A Chat On Domestic Helpers: Zoe Tay Once Told Her Helper Not To Wear Short Shorts And Spaghetti Strap Tops As Her Household Is "Made Up Of Guys"
Zoe along with Guo Liang and Kym Ng had a lively discussion on the boundaries and expectations people set for their helpers.
This week’s episode of The Zoe and Liang Show saw Zoe Tay and Guo Liang talking about their relationships with their domestic helpers, together with guest Kym Ng.
While both Zoe and Guo Liang hire domestic helpers and see them as a “need” for their households, Kym has never had help, nor has she entertained the thought of hiring a part time helper.
According to Kym, her mum was a housewife growing up, and they never needed the extra hands around the home.
Her current house is also “very small”, and she has very “high standards” when it comes to doing household chores.
For example, Kym needs to have freshly washed hands and clean clothes before changing her bed sheets and she would require a helper to do the same. As such, she doesn’t think it's practical to impose the same high standards on another person.Kym is very particular when it comes to getting household chores done
The trio then talked about the "cultural differences" they face with helpers.
“The culture difference doesn’t occur in the sense of varying living habits 'cos those can be changed. I’m referring to emotions. To give an example, I would tell [my helper] to put my spoon on my plate [instead of the table] so it’s clean, and she will start to cry. Or when she quarrels with her husband or is not feeling well, wah [it’s tough],” said Guo Liang as he described the challenges he faces with his helper, though we're not sure what the host meant by describing it as a 'cultural difference'.
“But that’s not the problem with the helper. In a company, there will also be staff who face such [personal] problems,” reasoned Kym.
That led Guo Liang to the point he wanted to bring up. “The difference between an office staff and a helper is that the latter joins you as part of your household. And you will be [affected] because you don’t know what’s going on,” he said.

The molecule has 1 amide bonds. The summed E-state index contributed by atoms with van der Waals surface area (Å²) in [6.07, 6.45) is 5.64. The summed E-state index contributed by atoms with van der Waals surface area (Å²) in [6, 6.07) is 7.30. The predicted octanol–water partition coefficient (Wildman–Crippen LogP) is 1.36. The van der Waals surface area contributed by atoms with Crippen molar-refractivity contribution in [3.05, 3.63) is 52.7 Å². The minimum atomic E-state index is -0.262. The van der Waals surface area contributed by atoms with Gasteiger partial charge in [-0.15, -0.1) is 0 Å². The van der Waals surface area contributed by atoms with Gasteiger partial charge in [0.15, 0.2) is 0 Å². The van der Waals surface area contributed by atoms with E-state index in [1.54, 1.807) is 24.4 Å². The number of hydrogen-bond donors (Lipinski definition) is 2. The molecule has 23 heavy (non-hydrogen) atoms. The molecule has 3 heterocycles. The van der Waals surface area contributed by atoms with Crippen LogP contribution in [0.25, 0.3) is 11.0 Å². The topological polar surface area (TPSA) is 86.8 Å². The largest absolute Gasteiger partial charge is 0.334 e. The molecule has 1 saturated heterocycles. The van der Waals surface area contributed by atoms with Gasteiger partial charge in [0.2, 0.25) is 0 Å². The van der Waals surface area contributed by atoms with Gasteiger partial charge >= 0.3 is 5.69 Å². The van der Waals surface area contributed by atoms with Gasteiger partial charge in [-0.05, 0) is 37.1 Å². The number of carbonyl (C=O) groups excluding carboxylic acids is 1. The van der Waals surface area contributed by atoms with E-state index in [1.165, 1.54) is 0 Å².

He recalled a conversation he had with a family friend, whom he always thought had a very good helper who shared a close relationship with the family.
But his friend, an older lady, would always say that the helper is someone that “you would never get to know well enough”, a line that left a deep impression on Guo Liang.
“I’ve had a helper who was great at everything, she was also a good person and good at her job. But even when I treated her well wholeheartedly and we’re like family, there would always be little things about her that I wouldn't know,” said Guo Liang.
For example, his helper would always have things she would not tell him about. When he gave her his old phone that he used for “only two years”, she changed it again soon after without telling him.
According to Guo Liang, he wouldn't have an issue if he was privy to the information. The problem for him was that he was never aware about what went on in his helper's personal life, although he wished to treat her as part of the family.
“They will always have the mentality that they are here for work and to earn money. And [my] relationship with them is but employer and staff, and it will always be that way,” he concluded.